The curfew, imposed in Guwahati amid protests against the amended Citizenship Act, was relaxed on Saturday from 9 am to 4pm, police said.
Long queues were seen outside shops at several places, including Dispur, Uzan Bazar, Chandmari, Silpukhuri and Zoo Road. Auto-rickshaws and cycle-rickshaws were plying across the city. However, buses were off roads.
Petrol pumps in the city have also opened with vehicles waiting in lines to refuel.
The curfew has been relaxed from 9 am to 4pm, a police spokesperson said. Police are using loudspeakers to inform the public about the relaxation, he added.
Schools and offices, however, remained shut.
After the Citizenship (Amendment) Bill was cleared by Parliament, violent protests broke out in the city and other parts of the state with agitators engaging in pitched battles with the police, following which the administration to imposed curfew.
Eight columns of the Army and Assam Rifles have been deployed in Assam, including Guwahati, to control protests.
Frenzied mobs blocked roads in different parts of Assam with burning discarded tyres and menaced commuters by bludgeoning their vehicles with sticks and stones.
Two railway stations were torched while houses of several legislators, including the private residence of Sonowal, were attacked by mobs.
Protests against the amended Citizenship Act raged across northeast, with students’ unions in Arunachal Pradesh on Friday boycotting their examination to hit the streets across cities, seeking immediate revocation of the law.
In Nagaland, the Naga Students’ Federation (NSF) has called a 6-hour bandh on Saturday to protest against the amended Citizenship Act. The bandh began at 6am.
Protests reached the West Bengal on Friday, with agitators resorting to violence and arson at railway stations and thoroughfares across the state, seeking immediate revocation of the law.
In Uttar Pradesh, hundreds of Aligarh Muslim University students and teachers organised separate protest marches on Friday and handed over two memorandums to authorities, demanding immediate withdrawal of the amendments made to the Citizenship Act.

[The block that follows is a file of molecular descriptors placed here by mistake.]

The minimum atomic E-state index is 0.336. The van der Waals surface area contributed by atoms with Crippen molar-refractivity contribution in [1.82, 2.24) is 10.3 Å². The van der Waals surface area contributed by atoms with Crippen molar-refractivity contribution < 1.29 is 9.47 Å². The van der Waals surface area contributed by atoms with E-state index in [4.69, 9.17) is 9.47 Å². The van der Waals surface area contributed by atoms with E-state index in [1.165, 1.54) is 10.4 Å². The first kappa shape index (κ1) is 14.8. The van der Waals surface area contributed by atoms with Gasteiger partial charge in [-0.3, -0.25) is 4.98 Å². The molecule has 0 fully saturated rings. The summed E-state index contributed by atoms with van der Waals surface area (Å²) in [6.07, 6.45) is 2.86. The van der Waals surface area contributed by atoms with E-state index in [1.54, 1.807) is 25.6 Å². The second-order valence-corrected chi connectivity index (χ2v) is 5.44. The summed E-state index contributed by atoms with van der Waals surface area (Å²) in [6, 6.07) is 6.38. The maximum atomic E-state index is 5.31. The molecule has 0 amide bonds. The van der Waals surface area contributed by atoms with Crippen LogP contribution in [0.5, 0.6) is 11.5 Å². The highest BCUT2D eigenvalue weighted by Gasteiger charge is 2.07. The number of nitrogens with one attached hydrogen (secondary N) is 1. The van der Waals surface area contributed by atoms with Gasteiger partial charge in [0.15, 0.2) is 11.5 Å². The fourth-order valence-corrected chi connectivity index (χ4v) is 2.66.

On Friday, a large number of protesters, including Jamiat Ulama-i-Hind leaders, protested at Delhi’s Jantar Mantar on Friday against the amended citizenship law, which they described as “anti-constitutional” and “divisive”, and demanded its immediate withdrawal.
Separately, Jamia Millia Islamia University students held a protest against the law at the university. A third protest was organised by the Delhi Congress in Seelampur area of East Delhi.
Forty-two students of Jamia Millia Islamia University were detained and later released while 12 policemen were injured after police stopped students from marching to Parliament House to protest against the amended Citizenship Act, officials said on Friday. The police used tear gas and force to disperse the agitators, officials said.
The United States is concerned about the implications of the amended Citizenship Act in India, a top American diplomat responsible for monitoring international religious freedom said on Friday.
“One of India’s great strengths is its Constitution. As a fellow democracy, we respect India’s institutions, but are concerned about the implications of the CAB Bill,” Sam Brownback, Ambassador at Large for International Religious Freedom, said in a tweet.
“We hope the government will abide by its constitutional commitments, including on religious freedom,” he said in his tweet, which comes days before next week’s 2+2 ministerial between India and the US.
This article originally appeared on HuffPost.